What do you do then? You could rent a server physically in US. Remote Desktop Protocol. You could access that server remotely and run your business on that. Sounds sketchy, doesn’t it?
But you could get banned for that too. Because it’s not that big of a deal for these multi billion and trillion dollar companies to understand the difference between a data-center’s IP and that of a home in US.
So may be you could buy a Raspberry Pi that you could physically place in someone’s house in US. I’m confident none of my friends or relatives would agree to this. It would seem strange to them that why would someone want to do it? They would think that there could be something malicious going on that could land them in trouble.
You could also buy a laptop and physically place that in their houses and run your businesses with remote access. I know my cousins aren’t going to like that idea. May be yours do.
By the time you would come this far, you would have exhausted 83% of your energies in setting up the the foundation to start your business.
Thousands of entrepreneurs from Pakistan actually have to go through all of this (and more) to actually start their businesses. May be you see a scammer, but I see a victim that turned around his fate and became a hero.
So what happened there? Did we choose that grey hat, or did that grey hat choose us?
A few days ago, I published a blog post about my views on the future of the open internet. The post mostly focused around Twitter which went from being a very open platform to becoming a very centralized platform completely killing 3rd party apps that it stole innovation from. I believe all these decisions were financial and were driven by pressure from the investors.
Twitter & 3rd Party Apps
A lot of features that we see today on Twitter were actually originally developed and created by 3rd party apps. In fact, the first twitter client for both Mac & iPhone were developed by 3rd parties. Some of the clients got acquired by Twitter including TweetDeck & Tweetie. TweetDeck’s support was killed from all platforms except for Mac. Thousands of other apps were ruthlessly killed by discontinuing API supports.
Twitter said the decisions were made to discontinue support for “legacy APIs” at the same time acknowledging that no new APIs will be created. In my opinion, the decision was a financial one, and largely driven by what the investors wanted off Twitter.
In the early days of Twitter, there were third party applications (Summize for Search, Tweetie for iOS client, etc). These were all built on Twitter’s API. If Twitter had imagined itself as a protocol instead of an application, these third party applications would not have had to compete with (or get bought by) Twitter. But at the time, there wasn’t an obvious way for Twitter’s founders and management team to benefit from a protocol-based business model.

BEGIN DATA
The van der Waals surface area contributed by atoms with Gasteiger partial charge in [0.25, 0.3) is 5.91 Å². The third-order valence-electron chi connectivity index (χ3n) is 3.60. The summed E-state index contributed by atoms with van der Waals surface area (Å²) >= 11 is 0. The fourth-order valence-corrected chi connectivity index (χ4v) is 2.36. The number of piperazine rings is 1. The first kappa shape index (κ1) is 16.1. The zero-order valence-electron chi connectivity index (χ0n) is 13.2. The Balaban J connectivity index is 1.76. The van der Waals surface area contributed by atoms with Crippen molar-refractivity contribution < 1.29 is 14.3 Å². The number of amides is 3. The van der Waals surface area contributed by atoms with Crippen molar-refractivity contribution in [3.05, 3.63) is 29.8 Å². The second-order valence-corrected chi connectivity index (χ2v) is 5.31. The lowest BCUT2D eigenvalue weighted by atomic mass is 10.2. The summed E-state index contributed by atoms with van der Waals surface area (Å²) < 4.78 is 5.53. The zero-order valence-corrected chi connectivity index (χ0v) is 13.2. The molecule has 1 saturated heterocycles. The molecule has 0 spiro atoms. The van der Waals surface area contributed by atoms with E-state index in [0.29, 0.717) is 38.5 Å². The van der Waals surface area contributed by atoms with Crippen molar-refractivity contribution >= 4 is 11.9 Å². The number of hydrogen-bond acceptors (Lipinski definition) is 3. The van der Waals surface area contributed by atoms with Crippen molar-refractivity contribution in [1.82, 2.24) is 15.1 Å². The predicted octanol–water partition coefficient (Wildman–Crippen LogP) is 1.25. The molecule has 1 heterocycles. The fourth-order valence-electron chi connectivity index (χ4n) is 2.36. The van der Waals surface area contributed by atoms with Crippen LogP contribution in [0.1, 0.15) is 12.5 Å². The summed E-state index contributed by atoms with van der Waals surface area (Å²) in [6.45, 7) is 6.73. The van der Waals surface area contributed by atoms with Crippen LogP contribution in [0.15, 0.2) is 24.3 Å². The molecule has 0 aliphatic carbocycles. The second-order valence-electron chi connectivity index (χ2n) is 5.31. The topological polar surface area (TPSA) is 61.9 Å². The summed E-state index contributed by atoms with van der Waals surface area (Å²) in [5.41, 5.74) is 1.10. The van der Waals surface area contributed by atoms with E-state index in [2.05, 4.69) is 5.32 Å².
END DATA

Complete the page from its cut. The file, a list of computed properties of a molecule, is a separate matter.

Posterous & Twitter
But the damage wasn’t limited to Twitter clients. Twitter acquired and closed other services too.
Posterous was an ultra-simple blogging platform with focus on social media integration and ultra-easy mobile blogging using emails with support for many forms of media.
Posterous grew at a very fast rate and had over 15 million users by 2012. They ran a wide-spread campaign asking users from smaller or dying platforms to import their blogs to this new dead-simple platform. Anyone who did that most likely regretted that decision as Twitter acquired Posterous in May 2012 only to shutdown the blogging platform, and all blogs hosted on it in the next 6 weeks.
All for financial reasons.
It’s Not Twitter
I don’t hate Twitter. I love it. But everything that Twitter has done was done in the financial interest. And somehow I don’t think it is what Jack wanted off Twitter. If he did, he would have had built Twitter like this from ground-up. But he didn’t. Because he had different plans for Twitter. Plans that obviously changed as financial concerns got in to the picture.
All large tech companies have killed platforms and services, acquiring only to shutdown, for financial gains.
And while it looks sexy to say that we’re trying to change the world, with decisions like these we’re actually just trying to change our own lives and those of our investors’. As killing innovation isn’t how you change the world.